But the brute fact remains that there have been major historical shifts in how many students anthropologists educate, and major shifts in how large our discipline is vis-a-vis other disciplines. And these aren’t just arbitrary. They need to be explained, if we’re to understand where our discipline actually exists in the world. When American anthropology is educating a small fraction of a percent of college students, that’s not something that just happens by chance.

I feel here the strong sense of a bias in my own discipline against quantitative analysis. It’s somewhat jarring, from the narrow confines of an anthropologist’s culturalist background, to look at these comparative figures. In cultural anthropology, I think there is a widely shared consensus view today that goes something like this: culture is inherently qualitative, folded over on itself in swathes and patches and wrinkles of rich, dense symbolic significance; it would necessarily be deformed, or at best severely limited, by any effort to reduce it to a general and/or quantitative analysis. Among cultural anthropologists, numbers and quantitative facts are apt to be taken not as means of analysis, but as objects of cultural analysis and symbolic forms in their own right. So we get studies of the cultural effects of perniciously quantifying, rationalizing, neoliberal projects; and we see arguments about how the obsession with the quantitative is itself merely another local cultural phenomenon, and not a privileged, master form of knowing about the world. Often these kinds of arguments are made casually, in passing, or are simply taken for granted, inscribed in our disciplinary habits.

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Anthropology within the American social sciences

To continue this week’s project of elaborating on anthropology’s disciplinary context and structure, let’s see where we fit in relation to the other social sciences in our production of bachelor’s degrees.

social science bachelors evolution

As with the more general university situation, all fields have been growing, albeit with a major dip in the mid-seventies to late-eighties, which is again probably due to the Baby Boom ending. It’s obvious that the biggest field by far is political science — though my figures for political science also include public administration, whose more marketable vocational potential may explain the overall predominance of this discipline. Economics and sociology, in blue and green, have been somewhat similar for decades — while sociology was far more popular from the ’60s into the ’70s, economics overtook it between 1980 and 1994, and since then sociology has pulled ahead slightly but not that much. One notices a curious correlation, probably spurious I suppose, between the economics degrees issued and the political party holding the presidency: throughout the Reagan/Bush 1 era, economics is ascending; then it drops substantially under Clinton; then it rises again around when Bush 2 comes into office.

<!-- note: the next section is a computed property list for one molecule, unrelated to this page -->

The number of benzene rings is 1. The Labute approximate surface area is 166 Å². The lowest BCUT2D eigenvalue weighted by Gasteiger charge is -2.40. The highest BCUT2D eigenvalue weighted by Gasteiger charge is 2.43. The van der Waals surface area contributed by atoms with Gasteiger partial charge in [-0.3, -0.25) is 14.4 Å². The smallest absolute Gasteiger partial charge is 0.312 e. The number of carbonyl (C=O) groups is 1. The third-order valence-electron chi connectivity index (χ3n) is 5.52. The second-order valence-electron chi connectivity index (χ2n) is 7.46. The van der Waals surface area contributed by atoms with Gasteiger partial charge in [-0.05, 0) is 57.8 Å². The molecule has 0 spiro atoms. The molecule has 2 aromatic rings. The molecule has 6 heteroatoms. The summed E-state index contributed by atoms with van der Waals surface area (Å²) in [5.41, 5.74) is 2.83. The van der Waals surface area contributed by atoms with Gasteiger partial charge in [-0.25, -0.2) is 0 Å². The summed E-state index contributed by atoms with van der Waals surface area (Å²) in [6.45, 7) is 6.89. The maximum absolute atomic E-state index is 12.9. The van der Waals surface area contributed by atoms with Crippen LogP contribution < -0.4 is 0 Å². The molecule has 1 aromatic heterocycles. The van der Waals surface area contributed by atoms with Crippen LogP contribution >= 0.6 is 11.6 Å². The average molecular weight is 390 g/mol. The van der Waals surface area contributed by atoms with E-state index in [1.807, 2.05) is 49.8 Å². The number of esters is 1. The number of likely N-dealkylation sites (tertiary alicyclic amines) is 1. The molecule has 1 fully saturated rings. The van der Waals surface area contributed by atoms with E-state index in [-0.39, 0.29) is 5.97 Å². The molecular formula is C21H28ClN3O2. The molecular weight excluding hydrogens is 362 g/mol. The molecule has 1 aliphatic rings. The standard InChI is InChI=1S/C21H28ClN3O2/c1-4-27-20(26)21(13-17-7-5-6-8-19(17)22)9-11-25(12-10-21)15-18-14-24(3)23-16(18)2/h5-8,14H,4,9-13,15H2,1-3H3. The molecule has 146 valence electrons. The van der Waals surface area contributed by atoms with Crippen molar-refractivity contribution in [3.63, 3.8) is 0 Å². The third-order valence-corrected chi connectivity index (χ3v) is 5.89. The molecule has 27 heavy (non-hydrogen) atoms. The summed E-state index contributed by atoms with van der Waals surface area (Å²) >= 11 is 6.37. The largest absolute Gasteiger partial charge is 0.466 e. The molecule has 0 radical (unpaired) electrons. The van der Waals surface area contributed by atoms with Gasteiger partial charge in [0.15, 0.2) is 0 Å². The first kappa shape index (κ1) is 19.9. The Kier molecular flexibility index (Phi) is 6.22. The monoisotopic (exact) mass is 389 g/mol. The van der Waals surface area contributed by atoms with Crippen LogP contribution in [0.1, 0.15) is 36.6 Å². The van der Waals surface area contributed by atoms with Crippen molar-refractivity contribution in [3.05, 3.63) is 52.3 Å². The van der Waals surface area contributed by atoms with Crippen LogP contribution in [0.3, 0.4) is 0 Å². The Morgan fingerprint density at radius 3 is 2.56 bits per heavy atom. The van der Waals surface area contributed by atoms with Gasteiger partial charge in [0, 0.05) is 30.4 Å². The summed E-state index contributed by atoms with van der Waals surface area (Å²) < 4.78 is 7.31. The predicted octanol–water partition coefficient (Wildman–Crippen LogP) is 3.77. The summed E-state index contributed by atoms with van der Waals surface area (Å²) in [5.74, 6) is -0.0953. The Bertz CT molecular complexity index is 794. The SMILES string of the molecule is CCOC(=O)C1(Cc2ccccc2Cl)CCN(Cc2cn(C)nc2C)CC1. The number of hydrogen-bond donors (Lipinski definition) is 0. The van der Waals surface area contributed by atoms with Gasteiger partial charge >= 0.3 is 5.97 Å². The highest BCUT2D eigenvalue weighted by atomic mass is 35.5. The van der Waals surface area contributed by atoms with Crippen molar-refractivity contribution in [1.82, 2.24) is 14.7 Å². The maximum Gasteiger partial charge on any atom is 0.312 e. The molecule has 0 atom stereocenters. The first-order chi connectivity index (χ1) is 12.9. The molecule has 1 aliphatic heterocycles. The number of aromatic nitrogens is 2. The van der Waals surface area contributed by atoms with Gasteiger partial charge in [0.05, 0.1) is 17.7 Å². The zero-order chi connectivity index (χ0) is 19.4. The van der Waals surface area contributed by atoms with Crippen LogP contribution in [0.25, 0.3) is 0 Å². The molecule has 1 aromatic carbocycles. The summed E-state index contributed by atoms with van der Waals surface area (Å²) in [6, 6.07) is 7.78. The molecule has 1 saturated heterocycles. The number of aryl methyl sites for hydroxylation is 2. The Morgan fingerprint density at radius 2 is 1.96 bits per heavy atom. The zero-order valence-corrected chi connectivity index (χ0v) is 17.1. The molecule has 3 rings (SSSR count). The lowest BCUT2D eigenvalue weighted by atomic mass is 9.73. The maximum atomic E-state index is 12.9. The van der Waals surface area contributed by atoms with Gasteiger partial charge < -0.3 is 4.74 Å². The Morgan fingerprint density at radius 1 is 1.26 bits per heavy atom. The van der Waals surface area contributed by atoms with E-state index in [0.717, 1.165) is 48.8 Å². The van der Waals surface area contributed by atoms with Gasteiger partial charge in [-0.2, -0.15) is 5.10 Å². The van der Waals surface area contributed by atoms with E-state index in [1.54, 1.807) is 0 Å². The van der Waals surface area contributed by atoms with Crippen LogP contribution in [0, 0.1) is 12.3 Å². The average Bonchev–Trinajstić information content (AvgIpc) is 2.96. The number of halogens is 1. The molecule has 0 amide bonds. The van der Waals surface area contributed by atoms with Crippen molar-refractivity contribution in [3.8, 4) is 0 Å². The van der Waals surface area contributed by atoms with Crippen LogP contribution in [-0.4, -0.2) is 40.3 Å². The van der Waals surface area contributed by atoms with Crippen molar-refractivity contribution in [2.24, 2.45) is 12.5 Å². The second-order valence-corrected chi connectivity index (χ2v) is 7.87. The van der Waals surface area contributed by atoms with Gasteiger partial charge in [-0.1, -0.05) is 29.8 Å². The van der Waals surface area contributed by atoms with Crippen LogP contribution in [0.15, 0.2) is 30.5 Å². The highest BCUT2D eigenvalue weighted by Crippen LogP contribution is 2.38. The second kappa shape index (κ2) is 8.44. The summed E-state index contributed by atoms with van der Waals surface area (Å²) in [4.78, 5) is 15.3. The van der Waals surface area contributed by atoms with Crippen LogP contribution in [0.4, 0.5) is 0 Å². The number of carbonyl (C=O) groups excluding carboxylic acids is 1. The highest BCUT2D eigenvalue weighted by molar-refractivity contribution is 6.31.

I note in passing that linguistics is absolutely tiny and barely visible (a thin brown line at the bottom of the graph). Our own discipline, anthropology, is pretty low on the charts too; and it also has a very close partner on the graph, which is area and ethnic studies. It turns out, somewhat unexpectedly, that anthropology and ethnic/area studies have been very closely linked in undergraduate enrollments since the 60s. Let’s look at this in more detail.

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Anthropology in the American disciplinary landscape

evolution of disciplines

I often feel that my discipline, anthropology, doesn’t sufficiently discuss its own structural situation in the academic world. Where do we fit in the ecology of disciplines? In the national competition for student enrollments? How many anthropologists are there, exactly? And what is the structure of our academic labor system; what fraction are tenured, tenure-track, contract, part-time? How many of us work outside the academy? Which departments are dominant or central in our profession?

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increased American interest in philosophy

An article called “In a New Generation of College Students, Many Opt for the Life Examined,” in the Times, reports that the number of undergraduate philosophy majors is climbing across the country. The interesting thing is that the reasons given for the increase in enrollment are far from traditional justifications for philosophical inquiry. A student at Rutgers, Didi Onejame, is said to think that philosophy “has armed her with the skills to be successful.” What are these skills? “It’s a major that helps them become quick learners and gives them strong skills in writing, analysis and critical thinking,” says the executive director of the APA. Students also, apparently, find it “intellectually rewarding,” “a lot of fun,” good training for asking “larger societal questions,” and a good choice for an era when the job market changes too fast, supposedly, to pick a more reliably marketable field.